Q&A: How students venture into California’s parks with Skype in the Classroom

Skype in the Classroom celebrates Earth Day (April 22nd) throughout the month with virtual field trips to beautiful parks around the world, with lessons on climate change and animals of all types, along with Skype sessions with ocean experts and classes on all of these topics (and more).

Today, we’re sharing a quick Q&A we conducted with Brad Krey, the program manager for an innovative program that lets students worldwide discover and learn from the beautiful sites overseen by the California Department of Parks and Recreation.


How are you and your team using Skype in the Classroom to reach students around the world?


California State Parks uses Skype in the Classroom as a platform for its Parks Online Resources for Teachers and Students (PORTS) Program. PORTS is a digital package of K-12 resources that includes project-based learning units, open education resources via the Smithsonian’s Digital Learning Lab and, just recently, virtual and augmented content. The live videoconference component, delivered through Skype in the Classroom, lets K-12 students around the world speak to a content expert at a California State Park and learn more about globally relevant topics, like ocean conservation, climate change, and immigration.


What are some parks that classrooms can visit via Skype in the Classroom?


We have about a dozen California State Parks that participate in Skype in the Classroom. Ranging from Redwood parks on the remote northern coast, to Hearst Castle, a Nationally Registered Historic Landmark. While a dozen parks only represent a small fraction of all California State Parks (there are actually 280 California State Parks!), we are currently equipping our rangers with tools and training to try out distance learning at their local sites.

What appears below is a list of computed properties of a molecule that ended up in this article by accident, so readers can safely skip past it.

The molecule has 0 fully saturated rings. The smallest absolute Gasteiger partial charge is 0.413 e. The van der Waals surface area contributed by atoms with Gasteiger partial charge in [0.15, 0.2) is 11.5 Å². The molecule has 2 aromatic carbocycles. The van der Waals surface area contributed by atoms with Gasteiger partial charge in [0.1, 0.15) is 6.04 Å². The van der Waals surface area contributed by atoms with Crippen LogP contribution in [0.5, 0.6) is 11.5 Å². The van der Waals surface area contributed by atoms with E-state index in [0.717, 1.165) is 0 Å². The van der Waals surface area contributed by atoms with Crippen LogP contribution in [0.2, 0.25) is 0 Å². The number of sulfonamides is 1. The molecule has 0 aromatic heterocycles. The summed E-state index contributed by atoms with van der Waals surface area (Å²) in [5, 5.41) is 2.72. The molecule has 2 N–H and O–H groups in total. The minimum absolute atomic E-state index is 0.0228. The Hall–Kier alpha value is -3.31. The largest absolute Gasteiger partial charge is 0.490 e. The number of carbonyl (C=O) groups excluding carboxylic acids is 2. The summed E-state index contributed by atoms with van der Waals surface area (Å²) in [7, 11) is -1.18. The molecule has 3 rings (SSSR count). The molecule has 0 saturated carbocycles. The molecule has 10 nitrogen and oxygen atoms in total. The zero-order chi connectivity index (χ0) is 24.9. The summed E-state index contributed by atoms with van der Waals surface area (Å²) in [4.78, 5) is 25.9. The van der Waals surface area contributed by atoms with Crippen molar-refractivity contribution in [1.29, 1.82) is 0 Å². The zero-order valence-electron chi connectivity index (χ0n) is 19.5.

The places we want to deliver programs from don’t often have the connectivity needed to do so, and are unique natural or cultural heritage areas. That means we have to thoughtfully plan, install and manage WiFi networks, or test the use of 4G networks to get us online before we can engage with students to share these special places. It’s our hope that, one day, we’ll have all of California’s state parks available for distance learning and to provide digital access for K-12 students.


What can students learn about California through Skype and how can teachers tie your Virtual Field Trips to their curriculum?


Our park rangers help introduce California State Park resources and stories to thousands of students every year. The topics we cover help educators in teaching specific content in the context of that State Park. Two popular programs include our kelp forest ecology program, which is delivered by a ranger on a kayak gliding above the kelp forest at Point Lobos State Natural Reserve, near Monterey, and our Angel Island Immigration Station program, delivered from Angel Island in San Francisco Bay. Angel Island Immigration Station, also known as the Ellis Island of the West, is home to stories about the struggles immigrants faced coming to America during the first part of the 20th century.


Could you share some anecdotes or “aha” moments from your connections with classrooms?